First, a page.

As I approached the end of High School, I didn’t have any real prospects. We’d moved across country from California to Maryland so I didn’t have any contacts, not that I had any back in California because we moved so much. I was already in the Marine Reserve so I investigated going active duty. I really didn’t want to go active as an Infantryman though. I’d originally selected it because Dad had suggested that working a brain job during the week should be offset with doing something physical. While it was fine for a once a month distraction from home and school, it wasn’t something I wanted to do full time. I checked in to the other services and only The Army was willing to let me transfer to Active Duty. They were going to do an Inter-Service Transfer so I could make the transfer. My choices were limited though. Either I could go Active as a Infantryman (well, I was trying to avoid that anyway), a Cook (not that interested really), or as a Military Policeman. Given the choices, I went with being an MP. I signed up and my departure date was a few days before graduation. As I’d only spent a year at Linganore Junior/Senior High School, I couldn’t come up with a good reason to actually go to my graduation. So Mom talked to the school and got my diploma early and I headed off to Ft. McClellan, Alabama.
At the recruiting station, we hung about waiting on a load for the trip to BWI. Then I caught my flight south. At one point we transferred to a prop job. It was an interesting flight as I could see one of the screws in the ceiling coming out. But I’d never been on a plane before and expected someone to tell me when I needed to get off. I was a real newbie about a lot of things. I actually missed where I was supposed to get off and ended up at the last stop in Texas. After some discussion, I was put on the flight back to Alabama.
Upon reaching the post, I was upbraided a little because I didn’t have any gear. See a fresh recruit has all their gear from boot camp. Since I was doing an Inter-Service Transfer, I didn’t have any Army gear, just Marine. So I had to spend a few hundred bucks to get myself dressed appropriately.
Military Police School was pretty interesting. It was self-paced so you worked on something until you passed then moved on to the next course. There were scheduled courses so if you didn’t finish with the class, you might have to wait for a week or so for the next class to start. I actually did pretty well in general. I think there were two I recall. The first which I enjoyed was the Accident Scene course. You had an Accident form and had to make a bunch of drawings to show the accident and how it happened. The other was one of the FM’s I’d read on deaths in The Military. There were a couple in the book that really struck me. One was a soldier who hung himself using a phone cord from a doorknob. That showed me you didn’t need to hang from the ceiling. The other was the description of self defense wounds in a machete attack. Pretty gruesome. The stories from the folks in the Barracks were a bit on the scary side though with bar fights and MP’s being killed. Particularly by the folks who went to Korea.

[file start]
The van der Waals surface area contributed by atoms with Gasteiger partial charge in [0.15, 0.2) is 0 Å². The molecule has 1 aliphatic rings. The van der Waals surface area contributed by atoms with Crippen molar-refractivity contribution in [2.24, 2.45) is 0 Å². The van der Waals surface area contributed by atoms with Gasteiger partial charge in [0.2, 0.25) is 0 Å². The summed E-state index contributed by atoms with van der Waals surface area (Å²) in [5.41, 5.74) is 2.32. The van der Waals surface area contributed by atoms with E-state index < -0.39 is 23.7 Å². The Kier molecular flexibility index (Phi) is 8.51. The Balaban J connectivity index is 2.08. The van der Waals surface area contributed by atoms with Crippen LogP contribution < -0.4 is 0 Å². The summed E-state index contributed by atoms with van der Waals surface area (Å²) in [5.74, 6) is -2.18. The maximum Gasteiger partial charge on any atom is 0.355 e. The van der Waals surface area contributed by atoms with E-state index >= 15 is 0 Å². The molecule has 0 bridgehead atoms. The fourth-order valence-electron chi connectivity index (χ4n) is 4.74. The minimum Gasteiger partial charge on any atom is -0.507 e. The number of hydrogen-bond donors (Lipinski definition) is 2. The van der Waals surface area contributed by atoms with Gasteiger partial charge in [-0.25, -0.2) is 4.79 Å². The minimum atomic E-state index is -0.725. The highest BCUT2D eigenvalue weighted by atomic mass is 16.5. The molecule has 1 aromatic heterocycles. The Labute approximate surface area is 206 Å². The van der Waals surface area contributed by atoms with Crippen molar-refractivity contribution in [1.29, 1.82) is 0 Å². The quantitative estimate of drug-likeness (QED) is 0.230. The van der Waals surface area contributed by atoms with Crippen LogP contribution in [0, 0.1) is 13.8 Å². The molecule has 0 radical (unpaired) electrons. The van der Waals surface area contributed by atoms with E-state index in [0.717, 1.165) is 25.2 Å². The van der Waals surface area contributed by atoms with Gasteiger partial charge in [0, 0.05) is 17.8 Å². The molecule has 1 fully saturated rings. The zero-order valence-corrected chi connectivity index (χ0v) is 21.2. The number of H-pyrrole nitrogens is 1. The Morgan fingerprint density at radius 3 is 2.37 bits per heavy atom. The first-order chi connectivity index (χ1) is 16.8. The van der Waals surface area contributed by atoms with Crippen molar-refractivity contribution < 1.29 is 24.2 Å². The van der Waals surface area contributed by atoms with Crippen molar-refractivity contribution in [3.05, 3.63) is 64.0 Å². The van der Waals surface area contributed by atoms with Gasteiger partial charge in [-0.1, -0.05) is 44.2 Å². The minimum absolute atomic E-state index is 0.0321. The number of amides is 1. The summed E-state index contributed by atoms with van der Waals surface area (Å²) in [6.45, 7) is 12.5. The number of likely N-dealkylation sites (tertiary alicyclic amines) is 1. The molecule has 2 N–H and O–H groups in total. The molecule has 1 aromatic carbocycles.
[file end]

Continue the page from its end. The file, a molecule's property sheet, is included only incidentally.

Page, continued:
We had folks from all the services; Marines, Navy, and Air Force as well as Army. Since I’d gone through Marine Corps Boot Camp in San Diego, I chuckled at The Army guys who complained that they didn’t get off post privileges until after being in boot camp for 3 weeks. Since you don’t get off post privileges ever when in Marine boot camp it was a bit amusing. And the Air Force SPs were worse with their whining about not being able to go off post while at McClellan.
A couple of recollections. 1, I recall one woman, Sorensen. She was rumored to be a full time Cop and walked like she had a gun on her hip. The second, I recall having one of the red Sony 8-track players and specifically having David Bowie’s Greatest Hits (ChangesBowieOne). It had the carry handle that you hit to change channels.
Once training was finished, I was sent to Ft. Meade Maryland.
There were three things you could be assigned to when working as an MP. Either straight street patrol where you drove or rode around in a military police vehicle with the big blue light on top or you could ride around in a jeep as a security patrol officer. Then there were the miscellaneous tasks too such as being a crossing guard for the post elementary school. That was my first assignment. I was assigned a 45 caliber pistol and an M-16 rifle. For the task, I checked out my .45 and a magazine with rounds in it and I had no idea how to carry the thing. I’d attended training at the ranges of course so I knew how to shoot it an all but had no idea how to carry it. I’d been assigned my standard equipment, belt, holster, lanyard, hat, badge, etc. So I carefully chambered a round and even more carefully, let the hammer down, certainly a mistake but again, I didn’t know any better.